The new UN Resolution & equity for People living with a rare disease (PLWRD)

Interview with Lea Jebali, intern at Rare Diseases International (RDI)

Who are you and what is your relationship to OI?Lea Jebali with food

My name is Léa, I am 22 years old and I have OI. As a child and teenager, my family and I went to many OI events at the regional association in Germany. When I moved to the Netherlands for my studies, I got to know the Dutch OI association, which was a great experience. I find it very enriching to build an international network of people living with OI. It’s a great way to meet people from different countries and help each other.

Tell us about what you do!

I am studying Global Project and Change Management, a program that prepares me to become a project manager to tackle global challenges. Besides studying, I love cooking plant-based foods and inviting my friends over. I also enjoy reading books by Elif Shafak or Kübra Gümüsay. And holidays, but who doesn’t like holidays at the beach?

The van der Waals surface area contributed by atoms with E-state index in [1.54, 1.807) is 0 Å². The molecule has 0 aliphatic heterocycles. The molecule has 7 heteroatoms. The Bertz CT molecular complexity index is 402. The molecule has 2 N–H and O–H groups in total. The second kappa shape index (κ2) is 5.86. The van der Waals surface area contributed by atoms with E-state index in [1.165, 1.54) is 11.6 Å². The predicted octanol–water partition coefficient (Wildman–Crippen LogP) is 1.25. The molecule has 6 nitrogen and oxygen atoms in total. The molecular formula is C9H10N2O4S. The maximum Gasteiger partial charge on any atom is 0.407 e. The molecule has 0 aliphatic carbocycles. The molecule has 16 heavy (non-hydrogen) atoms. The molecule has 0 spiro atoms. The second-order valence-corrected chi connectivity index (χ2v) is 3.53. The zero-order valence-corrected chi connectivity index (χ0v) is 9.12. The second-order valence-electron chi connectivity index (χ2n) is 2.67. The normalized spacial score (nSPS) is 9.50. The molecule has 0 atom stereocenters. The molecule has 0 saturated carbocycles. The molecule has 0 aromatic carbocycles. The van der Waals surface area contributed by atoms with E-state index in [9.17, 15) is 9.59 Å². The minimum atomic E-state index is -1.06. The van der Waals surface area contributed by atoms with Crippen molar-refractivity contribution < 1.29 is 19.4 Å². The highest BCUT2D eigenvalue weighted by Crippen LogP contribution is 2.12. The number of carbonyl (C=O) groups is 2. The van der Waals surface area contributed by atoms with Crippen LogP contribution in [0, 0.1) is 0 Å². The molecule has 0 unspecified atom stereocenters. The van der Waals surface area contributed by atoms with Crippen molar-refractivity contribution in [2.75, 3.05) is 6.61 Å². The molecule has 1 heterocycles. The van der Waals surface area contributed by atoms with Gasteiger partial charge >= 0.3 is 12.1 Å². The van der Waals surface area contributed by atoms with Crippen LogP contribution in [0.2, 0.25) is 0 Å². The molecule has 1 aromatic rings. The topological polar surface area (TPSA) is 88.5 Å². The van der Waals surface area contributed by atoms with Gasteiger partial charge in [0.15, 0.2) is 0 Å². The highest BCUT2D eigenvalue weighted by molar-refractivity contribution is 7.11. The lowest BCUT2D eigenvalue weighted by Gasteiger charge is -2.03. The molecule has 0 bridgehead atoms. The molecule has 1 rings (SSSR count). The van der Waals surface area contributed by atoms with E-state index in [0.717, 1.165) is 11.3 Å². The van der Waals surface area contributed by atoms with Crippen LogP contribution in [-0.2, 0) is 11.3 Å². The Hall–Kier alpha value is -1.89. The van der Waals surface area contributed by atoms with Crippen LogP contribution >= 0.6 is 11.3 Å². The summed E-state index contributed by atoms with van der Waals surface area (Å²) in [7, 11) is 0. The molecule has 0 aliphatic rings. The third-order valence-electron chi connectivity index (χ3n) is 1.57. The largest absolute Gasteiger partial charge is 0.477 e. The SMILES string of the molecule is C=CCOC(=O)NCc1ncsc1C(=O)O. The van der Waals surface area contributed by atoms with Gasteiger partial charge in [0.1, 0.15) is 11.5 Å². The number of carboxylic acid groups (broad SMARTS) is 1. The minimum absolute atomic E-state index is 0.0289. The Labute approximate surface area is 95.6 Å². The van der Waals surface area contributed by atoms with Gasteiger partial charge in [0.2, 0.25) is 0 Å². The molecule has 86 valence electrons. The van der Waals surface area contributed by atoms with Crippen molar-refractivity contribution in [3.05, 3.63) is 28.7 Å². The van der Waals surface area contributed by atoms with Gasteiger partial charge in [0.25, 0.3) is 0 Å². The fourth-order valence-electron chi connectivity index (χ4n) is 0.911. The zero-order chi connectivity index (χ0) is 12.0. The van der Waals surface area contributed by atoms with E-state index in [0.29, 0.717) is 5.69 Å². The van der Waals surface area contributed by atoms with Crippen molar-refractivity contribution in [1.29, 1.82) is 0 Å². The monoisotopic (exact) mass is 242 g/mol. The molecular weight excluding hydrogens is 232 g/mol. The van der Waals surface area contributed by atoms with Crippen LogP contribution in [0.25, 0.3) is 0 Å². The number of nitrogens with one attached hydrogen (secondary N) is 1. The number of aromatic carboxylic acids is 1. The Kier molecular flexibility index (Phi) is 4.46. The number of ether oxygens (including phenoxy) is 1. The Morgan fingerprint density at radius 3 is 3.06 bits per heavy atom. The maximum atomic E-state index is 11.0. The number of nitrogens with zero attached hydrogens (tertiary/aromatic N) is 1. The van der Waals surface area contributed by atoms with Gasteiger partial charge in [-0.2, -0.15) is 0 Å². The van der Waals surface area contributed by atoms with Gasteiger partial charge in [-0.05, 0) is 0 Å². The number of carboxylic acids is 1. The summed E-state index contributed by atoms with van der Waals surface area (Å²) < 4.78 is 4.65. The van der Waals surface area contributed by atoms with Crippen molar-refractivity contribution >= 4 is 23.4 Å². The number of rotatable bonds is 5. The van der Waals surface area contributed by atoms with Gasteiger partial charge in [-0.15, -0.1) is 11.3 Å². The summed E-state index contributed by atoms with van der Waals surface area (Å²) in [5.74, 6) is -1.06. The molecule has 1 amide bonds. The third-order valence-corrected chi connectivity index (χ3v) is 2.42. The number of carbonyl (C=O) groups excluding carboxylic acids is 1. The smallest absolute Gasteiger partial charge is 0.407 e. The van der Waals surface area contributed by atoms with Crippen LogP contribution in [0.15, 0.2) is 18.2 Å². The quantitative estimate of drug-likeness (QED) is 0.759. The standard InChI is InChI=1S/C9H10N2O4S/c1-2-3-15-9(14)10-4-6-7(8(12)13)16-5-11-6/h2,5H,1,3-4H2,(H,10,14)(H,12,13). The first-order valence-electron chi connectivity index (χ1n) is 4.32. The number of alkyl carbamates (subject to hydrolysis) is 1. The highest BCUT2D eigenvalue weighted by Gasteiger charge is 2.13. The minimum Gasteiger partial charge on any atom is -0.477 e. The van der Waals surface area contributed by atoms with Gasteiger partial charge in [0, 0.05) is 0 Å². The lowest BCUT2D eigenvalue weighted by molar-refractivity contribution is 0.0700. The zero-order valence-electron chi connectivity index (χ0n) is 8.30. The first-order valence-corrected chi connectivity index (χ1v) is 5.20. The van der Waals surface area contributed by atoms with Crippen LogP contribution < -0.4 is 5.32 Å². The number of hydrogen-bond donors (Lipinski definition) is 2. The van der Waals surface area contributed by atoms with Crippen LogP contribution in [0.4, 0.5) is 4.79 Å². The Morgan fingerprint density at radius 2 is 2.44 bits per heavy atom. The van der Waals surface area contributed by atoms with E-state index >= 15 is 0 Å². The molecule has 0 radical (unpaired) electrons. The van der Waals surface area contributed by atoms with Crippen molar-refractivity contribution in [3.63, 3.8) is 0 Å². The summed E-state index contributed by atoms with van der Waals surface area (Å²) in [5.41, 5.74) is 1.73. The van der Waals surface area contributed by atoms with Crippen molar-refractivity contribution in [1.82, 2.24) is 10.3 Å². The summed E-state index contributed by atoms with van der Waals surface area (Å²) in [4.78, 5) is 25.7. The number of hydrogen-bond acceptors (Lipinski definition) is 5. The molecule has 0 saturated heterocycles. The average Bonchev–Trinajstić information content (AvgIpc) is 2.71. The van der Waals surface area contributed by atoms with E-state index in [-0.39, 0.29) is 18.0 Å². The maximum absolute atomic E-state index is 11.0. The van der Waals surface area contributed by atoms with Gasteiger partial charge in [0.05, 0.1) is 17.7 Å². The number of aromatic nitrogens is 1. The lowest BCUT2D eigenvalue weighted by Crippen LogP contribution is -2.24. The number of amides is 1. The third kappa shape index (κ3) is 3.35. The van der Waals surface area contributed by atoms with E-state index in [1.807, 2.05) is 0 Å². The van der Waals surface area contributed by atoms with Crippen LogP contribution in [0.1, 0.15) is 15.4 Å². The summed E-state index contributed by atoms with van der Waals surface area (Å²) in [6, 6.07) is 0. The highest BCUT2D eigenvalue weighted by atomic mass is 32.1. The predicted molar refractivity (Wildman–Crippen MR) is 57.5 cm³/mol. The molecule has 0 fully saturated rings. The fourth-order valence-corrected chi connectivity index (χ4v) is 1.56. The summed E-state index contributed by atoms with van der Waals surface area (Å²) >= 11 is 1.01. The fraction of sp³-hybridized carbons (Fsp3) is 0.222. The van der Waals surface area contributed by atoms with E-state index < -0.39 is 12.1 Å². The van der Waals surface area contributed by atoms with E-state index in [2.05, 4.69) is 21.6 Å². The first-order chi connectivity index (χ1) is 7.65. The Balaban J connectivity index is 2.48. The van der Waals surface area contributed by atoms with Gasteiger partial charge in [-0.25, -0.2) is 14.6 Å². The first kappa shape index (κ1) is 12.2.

Right now I’m an intern at Rare Diseases International (RDI), which is part of my studies. Ingunn Westerheim sent me the internship posting from RDI online and encouraged me to apply. RDI was interested in my profile and they found it valuable that someone would do research for them. This is how I am currently writing my bachelor’s thesis at RDI. The purpose of my internship is to produce valuable research for RDI to build upon and continue their advocacy efforts. I started the internship in February 2022 and will finish in June 2022.

What are you doing there?

Lea with a glass of wine

I study the commonalities and the differences between living with a rare disease and living with a disability. Therefore, I examine the challenges that people with a disability and persons living with a rare disease face and the impact this has on a person’s life. After analyzing the literature, I have begun to interview experts and patient experts in the field of disabilities and rare diseases. Through a survey, I would like to have rare disease experts prioritize and rate the overlapping and distinguishing elements. I will summarize my findings in a research report and an advisory report for RDI.

What are the three most important things we should know about the UN Resolution?